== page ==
Exhortation v. Hortation Are there any difference in (a) the usage and (b) the meaning of the two? It seems to me that Hortation is an obsolete word because in OED there is only a very brief ...
1
vote
1answer
51 views

Fight + preposition (with, over, about, against)

At first glance, I thought fight was an easy verb, then things started to get complicated: I fought with my brother for the bed. I fought with my brother over the bed. Here, for instance, over ...
1
vote
2answers
55 views

Devoid and Lack

I often found it hard to use "devoid" naturally and correctly. And most of the times it seems to me that replacing "devoid" by "lacking" sounds more natural. The question is lacking meaning The ...
0
votes
3answers
61 views

'limit' vs 'limitation' [closed]

What are the similarities and differences? I already tried the OED, but its richness (ie plenitude) of information can overwhelm me, a novice. I heed the Etymological Fallacy, but does etymology help ...
-4
votes
0answers
35 views

What is different between look, see and watch [migrated]

I have confusion about following words because it's Gujarati meaning for all are same. What is actual difference between following words Look, See, Watch If possible then explain with example.
3
votes
2answers
86 views

What's the difference between a House and a Dynasty?

Why is it called "House of Plantagenet" or "House of Lancaster", instead of "Dynasty of Plantagenet" or "Dynasty of Lancaster"? What's the difference between house and dynasty?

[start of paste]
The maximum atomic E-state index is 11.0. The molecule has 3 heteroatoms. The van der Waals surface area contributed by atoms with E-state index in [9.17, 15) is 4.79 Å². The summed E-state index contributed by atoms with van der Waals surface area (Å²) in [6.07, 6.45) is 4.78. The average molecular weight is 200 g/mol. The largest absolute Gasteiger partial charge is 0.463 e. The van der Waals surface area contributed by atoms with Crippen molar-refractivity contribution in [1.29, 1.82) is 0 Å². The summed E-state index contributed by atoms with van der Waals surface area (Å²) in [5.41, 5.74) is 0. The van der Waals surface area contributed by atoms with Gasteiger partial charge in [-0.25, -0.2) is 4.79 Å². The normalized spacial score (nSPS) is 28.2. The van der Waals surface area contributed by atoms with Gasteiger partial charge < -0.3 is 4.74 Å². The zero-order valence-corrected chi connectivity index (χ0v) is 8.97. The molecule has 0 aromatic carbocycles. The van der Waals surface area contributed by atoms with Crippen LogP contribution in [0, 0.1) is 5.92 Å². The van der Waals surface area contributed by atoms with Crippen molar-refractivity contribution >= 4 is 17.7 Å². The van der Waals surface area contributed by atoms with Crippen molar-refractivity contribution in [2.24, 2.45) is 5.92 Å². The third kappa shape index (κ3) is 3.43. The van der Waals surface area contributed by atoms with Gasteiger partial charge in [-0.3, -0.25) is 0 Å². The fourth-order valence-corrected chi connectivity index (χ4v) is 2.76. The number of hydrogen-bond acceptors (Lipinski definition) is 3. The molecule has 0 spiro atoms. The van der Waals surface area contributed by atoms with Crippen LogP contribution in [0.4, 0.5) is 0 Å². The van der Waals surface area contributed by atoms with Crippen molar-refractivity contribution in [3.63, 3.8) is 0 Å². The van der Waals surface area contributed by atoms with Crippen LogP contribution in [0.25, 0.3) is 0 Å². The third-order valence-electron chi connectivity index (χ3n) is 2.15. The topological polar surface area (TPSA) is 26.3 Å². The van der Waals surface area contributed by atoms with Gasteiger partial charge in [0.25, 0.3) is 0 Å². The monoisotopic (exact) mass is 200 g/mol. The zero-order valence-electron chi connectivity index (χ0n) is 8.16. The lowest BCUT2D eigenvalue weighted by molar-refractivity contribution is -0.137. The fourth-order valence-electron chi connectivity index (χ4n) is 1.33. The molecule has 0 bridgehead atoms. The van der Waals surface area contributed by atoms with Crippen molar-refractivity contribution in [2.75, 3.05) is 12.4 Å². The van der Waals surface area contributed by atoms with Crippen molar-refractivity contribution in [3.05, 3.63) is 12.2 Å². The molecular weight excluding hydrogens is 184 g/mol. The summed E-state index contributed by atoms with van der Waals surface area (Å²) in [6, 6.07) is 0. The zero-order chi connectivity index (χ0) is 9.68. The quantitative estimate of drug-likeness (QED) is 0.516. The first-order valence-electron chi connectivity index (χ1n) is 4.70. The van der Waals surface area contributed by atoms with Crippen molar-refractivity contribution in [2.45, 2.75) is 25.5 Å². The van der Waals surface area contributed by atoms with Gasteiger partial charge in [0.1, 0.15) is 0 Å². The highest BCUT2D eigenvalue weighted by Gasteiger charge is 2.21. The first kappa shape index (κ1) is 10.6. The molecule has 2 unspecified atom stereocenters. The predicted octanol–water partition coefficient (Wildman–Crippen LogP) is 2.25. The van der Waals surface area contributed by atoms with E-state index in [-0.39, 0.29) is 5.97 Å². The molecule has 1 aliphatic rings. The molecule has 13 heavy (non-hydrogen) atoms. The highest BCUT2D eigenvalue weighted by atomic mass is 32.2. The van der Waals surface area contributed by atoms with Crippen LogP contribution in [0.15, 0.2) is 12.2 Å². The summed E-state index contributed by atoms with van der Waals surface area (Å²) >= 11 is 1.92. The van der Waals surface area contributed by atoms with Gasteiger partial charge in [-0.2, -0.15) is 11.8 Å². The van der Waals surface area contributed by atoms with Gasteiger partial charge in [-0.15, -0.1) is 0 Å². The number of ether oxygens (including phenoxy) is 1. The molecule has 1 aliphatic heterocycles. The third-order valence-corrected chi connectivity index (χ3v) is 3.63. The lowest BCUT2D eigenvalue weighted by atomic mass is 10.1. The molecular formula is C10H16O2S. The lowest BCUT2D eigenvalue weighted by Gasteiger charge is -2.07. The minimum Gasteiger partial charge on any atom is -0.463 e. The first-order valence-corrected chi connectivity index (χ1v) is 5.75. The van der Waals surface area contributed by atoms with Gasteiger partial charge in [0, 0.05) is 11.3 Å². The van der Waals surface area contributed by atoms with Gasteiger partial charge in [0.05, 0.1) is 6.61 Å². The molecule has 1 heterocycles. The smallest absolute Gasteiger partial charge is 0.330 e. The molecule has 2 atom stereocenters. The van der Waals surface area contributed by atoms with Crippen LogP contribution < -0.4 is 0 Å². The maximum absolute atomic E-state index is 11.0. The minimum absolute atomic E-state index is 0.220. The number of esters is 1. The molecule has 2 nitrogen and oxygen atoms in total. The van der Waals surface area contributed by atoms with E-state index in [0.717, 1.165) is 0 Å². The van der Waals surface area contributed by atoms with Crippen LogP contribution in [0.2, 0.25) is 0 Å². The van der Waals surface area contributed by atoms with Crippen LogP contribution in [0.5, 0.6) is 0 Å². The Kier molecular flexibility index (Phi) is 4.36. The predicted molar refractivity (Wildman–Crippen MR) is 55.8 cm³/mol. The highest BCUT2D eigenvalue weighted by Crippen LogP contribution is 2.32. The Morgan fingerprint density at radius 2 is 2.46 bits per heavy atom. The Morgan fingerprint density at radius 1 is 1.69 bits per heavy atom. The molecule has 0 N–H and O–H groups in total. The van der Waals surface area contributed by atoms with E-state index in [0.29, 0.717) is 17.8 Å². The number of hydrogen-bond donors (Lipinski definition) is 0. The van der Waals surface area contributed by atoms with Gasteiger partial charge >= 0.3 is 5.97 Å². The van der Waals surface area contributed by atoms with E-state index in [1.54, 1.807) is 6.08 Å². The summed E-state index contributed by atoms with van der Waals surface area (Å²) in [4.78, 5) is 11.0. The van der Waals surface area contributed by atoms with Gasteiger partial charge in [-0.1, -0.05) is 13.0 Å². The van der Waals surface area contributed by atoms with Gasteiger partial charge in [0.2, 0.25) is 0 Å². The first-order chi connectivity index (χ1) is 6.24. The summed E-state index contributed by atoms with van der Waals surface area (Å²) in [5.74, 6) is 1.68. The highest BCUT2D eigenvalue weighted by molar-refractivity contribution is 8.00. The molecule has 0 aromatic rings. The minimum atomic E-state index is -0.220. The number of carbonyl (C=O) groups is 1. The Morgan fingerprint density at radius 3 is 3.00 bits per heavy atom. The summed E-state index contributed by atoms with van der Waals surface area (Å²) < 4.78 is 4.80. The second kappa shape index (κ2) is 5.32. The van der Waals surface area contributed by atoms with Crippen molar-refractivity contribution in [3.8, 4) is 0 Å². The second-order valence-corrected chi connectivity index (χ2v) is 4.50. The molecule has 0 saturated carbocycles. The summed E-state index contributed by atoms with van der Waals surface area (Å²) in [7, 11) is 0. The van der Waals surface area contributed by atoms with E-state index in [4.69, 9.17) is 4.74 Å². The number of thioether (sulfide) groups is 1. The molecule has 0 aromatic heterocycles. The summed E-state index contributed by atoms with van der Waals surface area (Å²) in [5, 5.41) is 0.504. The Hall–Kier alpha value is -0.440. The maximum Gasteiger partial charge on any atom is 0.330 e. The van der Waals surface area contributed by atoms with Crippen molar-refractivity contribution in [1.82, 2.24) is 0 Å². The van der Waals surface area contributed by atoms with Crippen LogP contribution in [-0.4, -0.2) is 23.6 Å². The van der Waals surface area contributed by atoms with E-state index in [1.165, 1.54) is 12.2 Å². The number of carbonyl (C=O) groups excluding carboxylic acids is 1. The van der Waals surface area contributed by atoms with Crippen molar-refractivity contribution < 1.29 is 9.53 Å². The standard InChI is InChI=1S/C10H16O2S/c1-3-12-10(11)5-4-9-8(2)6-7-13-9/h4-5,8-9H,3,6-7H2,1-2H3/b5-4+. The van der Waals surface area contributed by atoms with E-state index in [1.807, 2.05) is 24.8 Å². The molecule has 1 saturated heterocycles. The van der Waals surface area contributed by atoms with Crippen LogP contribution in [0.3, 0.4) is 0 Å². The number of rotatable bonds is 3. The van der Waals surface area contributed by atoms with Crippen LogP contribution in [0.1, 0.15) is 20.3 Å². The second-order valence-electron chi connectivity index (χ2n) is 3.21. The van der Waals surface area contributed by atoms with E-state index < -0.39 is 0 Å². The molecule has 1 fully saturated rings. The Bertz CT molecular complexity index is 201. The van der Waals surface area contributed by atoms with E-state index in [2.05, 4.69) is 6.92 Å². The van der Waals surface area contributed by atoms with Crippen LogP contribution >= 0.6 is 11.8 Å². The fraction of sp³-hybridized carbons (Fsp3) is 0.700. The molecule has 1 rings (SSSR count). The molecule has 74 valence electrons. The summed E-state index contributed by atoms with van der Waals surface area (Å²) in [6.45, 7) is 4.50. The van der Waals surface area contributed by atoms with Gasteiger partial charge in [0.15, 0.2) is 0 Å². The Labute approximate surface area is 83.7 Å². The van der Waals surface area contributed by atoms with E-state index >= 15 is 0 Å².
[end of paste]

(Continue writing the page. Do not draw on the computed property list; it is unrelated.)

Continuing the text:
1
vote
4answers
85 views

“spent a lot of time to shop” vs. “spent a lot of time shopping”

She spends a lot of time to shop. She spends a lot of time shopping. Are both of these sentences grammatically correct and do they have the same meaning?
1
vote
1answer
86 views

“spent a lot of money to buy a house” vs. “spent a lot of money buying a house”

He spent a lot of money to buy a house. He spent a lot of money buying a house. In my head both of the sentences are correct. What's the difference between these sentences?
0
votes
0answers
51 views

Grandmother / Grandma

I have a question. Is it normal(common) for about 30-year-old man to call his grandmother 'grandma'? Doesn't he sound like a kid if using 'grandma'? Please help me! Thank you in advance.
5
votes
2answers
63 views

Difference between defray, sponsor, and fund?

What is the difference between defray, sponsor, and fund (all verbs)? For me, they are interchangeable: Oxford Dictionary: Defray: Provide money to pay (a cost or expense) The proceeds ...
-1
votes
3answers
74 views

presenter vs speaker

I am organizing a seminar but i wonder how to address the person who presents the presentation in that seminar. presenter or speaker? What is difference between presenter and speaker? Are they ...
2
votes
1answer
42 views

“Do not rely” on something, does rely focus on never using “something”?

So, I was talking with a friend of mine a little while back about what "relying" on something means. His take was that to "rely" on something was to completely depend on the "something", as in only ...
0
votes
1answer
183 views

Difference between Co-curricular activities and Extra-curricular activities and Hobby [closed]